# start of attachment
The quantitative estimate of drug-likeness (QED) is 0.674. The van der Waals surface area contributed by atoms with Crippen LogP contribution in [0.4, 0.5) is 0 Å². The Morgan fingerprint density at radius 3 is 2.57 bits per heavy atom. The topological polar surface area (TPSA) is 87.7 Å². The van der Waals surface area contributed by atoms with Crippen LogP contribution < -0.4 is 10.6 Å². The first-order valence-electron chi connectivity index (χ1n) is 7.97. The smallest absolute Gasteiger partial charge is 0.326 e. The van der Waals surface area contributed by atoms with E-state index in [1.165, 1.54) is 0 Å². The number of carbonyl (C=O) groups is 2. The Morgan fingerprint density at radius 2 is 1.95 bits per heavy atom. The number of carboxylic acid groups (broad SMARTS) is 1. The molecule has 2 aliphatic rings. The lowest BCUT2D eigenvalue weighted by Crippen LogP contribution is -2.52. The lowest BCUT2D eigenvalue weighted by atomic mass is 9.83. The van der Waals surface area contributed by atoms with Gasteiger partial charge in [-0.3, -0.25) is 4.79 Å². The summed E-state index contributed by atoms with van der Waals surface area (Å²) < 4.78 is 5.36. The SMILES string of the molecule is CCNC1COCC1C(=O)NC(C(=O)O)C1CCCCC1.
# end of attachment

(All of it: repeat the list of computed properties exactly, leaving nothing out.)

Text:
The quantitative estimate of drug-likeness (QED) is 0.674. The van der Waals surface area contributed by atoms with Crippen LogP contribution in [0.4, 0.5) is 0 Å². The Morgan fingerprint density at radius 3 is 2.57 bits per heavy atom. The topological polar surface area (TPSA) is 87.7 Å². The van der Waals surface area contributed by atoms with Crippen LogP contribution < -0.4 is 10.6 Å². The first-order valence-electron chi connectivity index (χ1n) is 7.97. The smallest absolute Gasteiger partial charge is 0.326 e. The van der Waals surface area contributed by atoms with E-state index in [1.165, 1.54) is 0 Å². The number of carbonyl (C=O) groups is 2. The Morgan fingerprint density at radius 2 is 1.95 bits per heavy atom. The number of carboxylic acid groups (broad SMARTS) is 1. The molecule has 2 aliphatic rings. The lowest BCUT2D eigenvalue weighted by Crippen LogP contribution is -2.52. The lowest BCUT2D eigenvalue weighted by atomic mass is 9.83. The van der Waals surface area contributed by atoms with Gasteiger partial charge in [-0.3, -0.25) is 4.79 Å². The summed E-state index contributed by atoms with van der Waals surface area (Å²) < 4.78 is 5.36. The SMILES string of the molecule is CCNC1COCC1C(=O)NC(C(=O)O)C1CCCCC1.